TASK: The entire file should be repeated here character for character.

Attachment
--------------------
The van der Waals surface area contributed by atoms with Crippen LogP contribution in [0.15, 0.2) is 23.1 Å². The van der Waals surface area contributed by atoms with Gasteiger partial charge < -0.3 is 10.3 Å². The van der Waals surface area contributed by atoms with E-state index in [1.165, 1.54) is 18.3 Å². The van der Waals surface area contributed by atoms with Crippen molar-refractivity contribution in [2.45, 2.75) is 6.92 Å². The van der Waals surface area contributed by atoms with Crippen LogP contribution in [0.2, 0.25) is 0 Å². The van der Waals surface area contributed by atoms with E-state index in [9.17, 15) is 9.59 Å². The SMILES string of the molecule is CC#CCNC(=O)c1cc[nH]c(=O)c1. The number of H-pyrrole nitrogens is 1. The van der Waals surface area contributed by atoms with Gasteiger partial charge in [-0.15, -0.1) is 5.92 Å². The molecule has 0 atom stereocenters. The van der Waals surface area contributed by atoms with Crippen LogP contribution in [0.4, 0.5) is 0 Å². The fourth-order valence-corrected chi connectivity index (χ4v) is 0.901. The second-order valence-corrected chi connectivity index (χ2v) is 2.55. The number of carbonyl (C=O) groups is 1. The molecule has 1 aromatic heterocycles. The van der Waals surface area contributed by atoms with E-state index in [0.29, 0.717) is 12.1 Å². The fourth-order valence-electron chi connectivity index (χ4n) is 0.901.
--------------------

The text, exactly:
The van der Waals surface area contributed by atoms with Crippen LogP contribution in [0.15, 0.2) is 23.1 Å². The van der Waals surface area contributed by atoms with Gasteiger partial charge < -0.3 is 10.3 Å². The van der Waals surface area contributed by atoms with E-state index in [1.165, 1.54) is 18.3 Å². The van der Waals surface area contributed by atoms with Crippen molar-refractivity contribution in [2.45, 2.75) is 6.92 Å². The van der Waals surface area contributed by atoms with Crippen LogP contribution in [0.2, 0.25) is 0 Å². The van der Waals surface area contributed by atoms with E-state index in [9.17, 15) is 9.59 Å². The SMILES string of the molecule is CC#CCNC(=O)c1cc[nH]c(=O)c1. The number of H-pyrrole nitrogens is 1. The van der Waals surface area contributed by atoms with Gasteiger partial charge in [-0.15, -0.1) is 5.92 Å². The molecule has 0 atom stereocenters. The van der Waals surface area contributed by atoms with Crippen LogP contribution in [0.4, 0.5) is 0 Å². The fourth-order valence-corrected chi connectivity index (χ4v) is 0.901. The second-order valence-corrected chi connectivity index (χ2v) is 2.55. The number of carbonyl (C=O) groups is 1. The molecule has 1 aromatic heterocycles. The van der Waals surface area contributed by atoms with E-state index in [0.29, 0.717) is 12.1 Å². The fourth-order valence-electron chi connectivity index (χ4n) is 0.901.